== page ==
Creta con­fi­dent of sales

ALWYN VILJOEN drove Hyundai’s new mid-size SUV all night — and found there is a lot to like

The Witness - Wheels - - MOTORING -

A DAY and a night spent driv­ing in Hyundai’s new Creta have turned me from firm ad­mirer to a big fan of the Korean brand.

I have ad­mired the brand ever since the lit­tle turbo diesel Getz klapped all the other small hatches we tested in the mid-2000s. A small hatch that can fit in four beefy blokes and get over 20 km to a litre of diesel still gets my vote. Then there was the Sonata, as smooth a drive at le­gal speeds as you can wish for.

I’ve also bought Hyundai’s even smaller hatch, the mid­get Atos, and with the help of me­chanic Jens Denk turned it into the world’s fastest (and yeah, only) hy­brid AWD Atos.

Nei­ther the Getz nor Sonata, and es­pe­cially not my mu­ti­lated Atos, pre­pared me for the com­fort in the Creta.

Five high­lights worth not­ing

My main claim to fame as a car com­parer is a cracked coc­cyx, which makes me a su­per-sen­si­tive tester of rel­a­tive seat com­fort. Hav­ing spent 25 hours in the new Creta’s seat, I can vouch, this is one comfy seat.

The er­gonomic lay­out also meant that our very pe­tite fe­male tester at Wheels, Shay Ka­lik, eas­ily reached the ped­als with­out bump­ing her knees against the steer­ing wheel con­sole, as of­ten hap­pens with shorter women.

There are four more high­lights, start­ing with the brakes, which can stop the 1 760 kg Creta in a short 20 me­tres from 60 km/h — for just af­ter you sud­denly dis­cover there is no stop sign nor road mark­ings on the steep down­hill lead­ing into a town’s busy cross­ing.

The Creta comes with a choice of two en­gines — a diesel and a petrol — both 1,6 litres. The diesel con­sump­tion was im­pres­sive.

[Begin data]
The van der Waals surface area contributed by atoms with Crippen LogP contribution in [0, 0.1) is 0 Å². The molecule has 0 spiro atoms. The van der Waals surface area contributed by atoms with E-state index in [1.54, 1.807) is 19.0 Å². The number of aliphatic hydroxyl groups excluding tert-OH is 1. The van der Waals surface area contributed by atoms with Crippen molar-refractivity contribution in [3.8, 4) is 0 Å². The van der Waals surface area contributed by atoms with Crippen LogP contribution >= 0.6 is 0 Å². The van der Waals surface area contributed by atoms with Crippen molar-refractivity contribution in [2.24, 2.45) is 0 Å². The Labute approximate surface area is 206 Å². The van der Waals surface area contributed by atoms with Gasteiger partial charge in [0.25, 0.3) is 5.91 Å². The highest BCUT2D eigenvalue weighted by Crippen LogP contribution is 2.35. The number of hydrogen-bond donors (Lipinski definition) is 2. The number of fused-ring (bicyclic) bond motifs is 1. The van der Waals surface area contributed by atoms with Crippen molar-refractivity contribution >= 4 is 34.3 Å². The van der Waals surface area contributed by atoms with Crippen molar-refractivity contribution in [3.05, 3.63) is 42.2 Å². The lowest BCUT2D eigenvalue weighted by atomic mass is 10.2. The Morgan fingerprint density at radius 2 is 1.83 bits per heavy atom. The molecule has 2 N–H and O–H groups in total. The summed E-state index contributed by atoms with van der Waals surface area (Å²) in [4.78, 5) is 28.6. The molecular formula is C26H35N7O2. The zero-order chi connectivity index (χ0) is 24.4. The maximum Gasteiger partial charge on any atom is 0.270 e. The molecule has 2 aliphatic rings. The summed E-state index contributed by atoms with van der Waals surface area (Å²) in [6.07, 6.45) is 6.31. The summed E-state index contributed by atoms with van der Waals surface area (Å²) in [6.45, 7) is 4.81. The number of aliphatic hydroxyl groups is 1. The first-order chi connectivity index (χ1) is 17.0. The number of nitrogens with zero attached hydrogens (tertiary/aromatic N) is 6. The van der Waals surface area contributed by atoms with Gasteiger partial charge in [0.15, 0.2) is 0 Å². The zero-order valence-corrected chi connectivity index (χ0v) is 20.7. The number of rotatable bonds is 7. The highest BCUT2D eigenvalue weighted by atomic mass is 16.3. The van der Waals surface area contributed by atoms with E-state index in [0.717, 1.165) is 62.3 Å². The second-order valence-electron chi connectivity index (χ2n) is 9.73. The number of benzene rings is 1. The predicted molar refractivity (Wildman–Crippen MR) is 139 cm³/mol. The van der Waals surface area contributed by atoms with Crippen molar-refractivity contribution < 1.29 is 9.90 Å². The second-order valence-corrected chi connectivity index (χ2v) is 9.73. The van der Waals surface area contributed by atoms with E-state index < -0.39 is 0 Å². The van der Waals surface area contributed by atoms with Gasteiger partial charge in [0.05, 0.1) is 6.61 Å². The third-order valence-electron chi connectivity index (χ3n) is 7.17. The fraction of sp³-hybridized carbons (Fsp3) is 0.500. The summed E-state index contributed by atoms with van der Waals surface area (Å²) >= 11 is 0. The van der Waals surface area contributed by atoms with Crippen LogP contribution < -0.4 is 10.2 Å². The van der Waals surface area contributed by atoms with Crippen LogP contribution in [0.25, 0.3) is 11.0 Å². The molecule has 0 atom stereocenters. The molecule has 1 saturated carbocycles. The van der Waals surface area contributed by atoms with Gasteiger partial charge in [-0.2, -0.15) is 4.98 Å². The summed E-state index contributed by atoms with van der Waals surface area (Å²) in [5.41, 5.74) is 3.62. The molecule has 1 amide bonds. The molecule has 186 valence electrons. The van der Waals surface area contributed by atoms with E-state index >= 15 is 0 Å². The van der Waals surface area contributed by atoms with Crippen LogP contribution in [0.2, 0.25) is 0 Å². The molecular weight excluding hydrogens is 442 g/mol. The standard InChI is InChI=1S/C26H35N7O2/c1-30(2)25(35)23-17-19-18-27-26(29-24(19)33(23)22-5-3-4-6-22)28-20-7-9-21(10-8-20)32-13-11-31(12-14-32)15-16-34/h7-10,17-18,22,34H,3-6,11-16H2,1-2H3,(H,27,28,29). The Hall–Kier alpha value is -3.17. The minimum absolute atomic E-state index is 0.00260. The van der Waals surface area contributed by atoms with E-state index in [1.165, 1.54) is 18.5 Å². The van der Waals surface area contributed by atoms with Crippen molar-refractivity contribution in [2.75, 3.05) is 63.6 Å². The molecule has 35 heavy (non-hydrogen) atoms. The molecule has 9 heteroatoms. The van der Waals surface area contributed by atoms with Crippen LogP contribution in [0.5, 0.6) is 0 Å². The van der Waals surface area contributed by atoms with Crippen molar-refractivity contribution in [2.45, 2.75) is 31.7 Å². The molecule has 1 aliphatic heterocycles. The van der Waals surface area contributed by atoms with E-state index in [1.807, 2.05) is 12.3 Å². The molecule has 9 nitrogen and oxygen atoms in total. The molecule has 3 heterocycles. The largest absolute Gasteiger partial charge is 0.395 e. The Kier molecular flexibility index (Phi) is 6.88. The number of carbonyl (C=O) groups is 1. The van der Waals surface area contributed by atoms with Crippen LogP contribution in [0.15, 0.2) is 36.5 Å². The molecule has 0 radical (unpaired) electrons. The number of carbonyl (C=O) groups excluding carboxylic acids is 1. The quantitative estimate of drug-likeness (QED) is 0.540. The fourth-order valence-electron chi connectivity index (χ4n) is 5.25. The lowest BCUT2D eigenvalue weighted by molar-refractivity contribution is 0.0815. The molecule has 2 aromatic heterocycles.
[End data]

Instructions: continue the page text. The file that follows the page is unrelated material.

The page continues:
In the denser air at the coast in and around Cape Town, I got 6,7 litres per 100 km. Try as I might, I could not get this past 6,1 on an open road driv­ing at about 800 me­tres above sea level, which re­minds one this is a ute with a high pro­file. Once I climbed to over a kilome­tre above sea level, the thin­ner air saw the con­sump­tion fall to 5,9 while do­ing a steady 110 km/h with four peo­ple in­side.

The fourth high­light is the ride height — at 19 cm high, this mid­size ute was made for In­dia’s ap­palling roads, where it saw best sales of 10 000 units a month since it was in­tro­duced last year, This road clear­ance means the 16-inch rims with 205/65 tyres hardly no­tice the ruts on even bad dirt roads, but there is a full-size spare wheel in the boot for when a pot­hole proves too sharp. At Wheels we have learnt the hard way to say voet­sek to cars with­out full-size spare wheels, and there­fore give full marks to Hyundai for equip­ping cars for our roads. The fifth high­light, for now, is the pric­ing, which in­cludes a fiveyear or 150 000 km war­ranty on “ev­ery­thing that moves”, in the words of Stan­ley An­der­son, sales and op­er­a­tions di­rec­tor of Hyundai Au­to­mo­tive South Africa; a two-year or 50 000 km war­ranty on the pow­er­train; and a five-year or 90 000 km ser­vice plan. Ser­vice in­ter­vals are 15 000 km on both en­gines.

Now for the nig­gles

The low lights in­clude, iron­i­cally, the high­lights re­flect­ing from the cen­tral con­sole. No mat­ter how high or low I put the seat, the re­flected sun light from the rear win­dow casts a glare over half the screen, mak­ing the out-of­date GPS map hard to read. A shade sock over the rear win­dow will cut the glare on the screen, but I rec­om­mend stick­ing with Google Maps to guide you.

Un­der­neath the in­fo­tain­ment screen are two 12V sock­ets and a plug for an AUX ca­ble, but only one USB port. A sec­ond USB port, prefer­ably aft, would be most use­ful. I also missed a cruise con­trol on the long road and, af­ter wash­ing the car twice, no­ticed it has many cran­nies to clean.

But these nig­gles are it, re­ally, and on the price alone I pre­dict Hyundai’s deal­ers will see buy­ers’ in­ter­est in this con­fi­dent Creta meet the high ex­pec­ta­tions An­der­son and his team have of the new car. The only other au­to­matic SUV for less than R400 000 is Mahin­dra’s XUV500, a ro­bust ve­hi­cle we like a lot, but lo­cal buy­ers have to date shunned its dar­ing, crouch­ing-Chee­tah de­sign.

Which Creta to choose?

Let the force guide you. The Creta 1,6 Ex­ec­u­tive man­ual makes 90 kW at 6 300 rpm and 150 Nm at 4 850 rpm, and costs R50 000 less than the Creta 1,6 Ex­ec­u­tive CRDi au­to­matic. The diesel makes 94 kW at 4 000 rpm and 260 Nm from only 2 750 rpm and if you drive at alti­tude, we sug­gest the diesel auto is the SUV for you.

Creta 1,6 prices

Ex­ec­u­tive man­ual R319 900

Ex­ec­u­tive auto R339 900

Ex­ec­u­tive CRDi auto R369 900.

PHOTO: QUICKPIC

Hyundai’s new Creta is the only au­to­matic SUV sell­ing for un­der R400 000, of­fer­ing some of the best sup­port­ing seats in the busi­ness (left) and ex­cel­lent over­all value, but we pre­dict these launch prices won’t last long.

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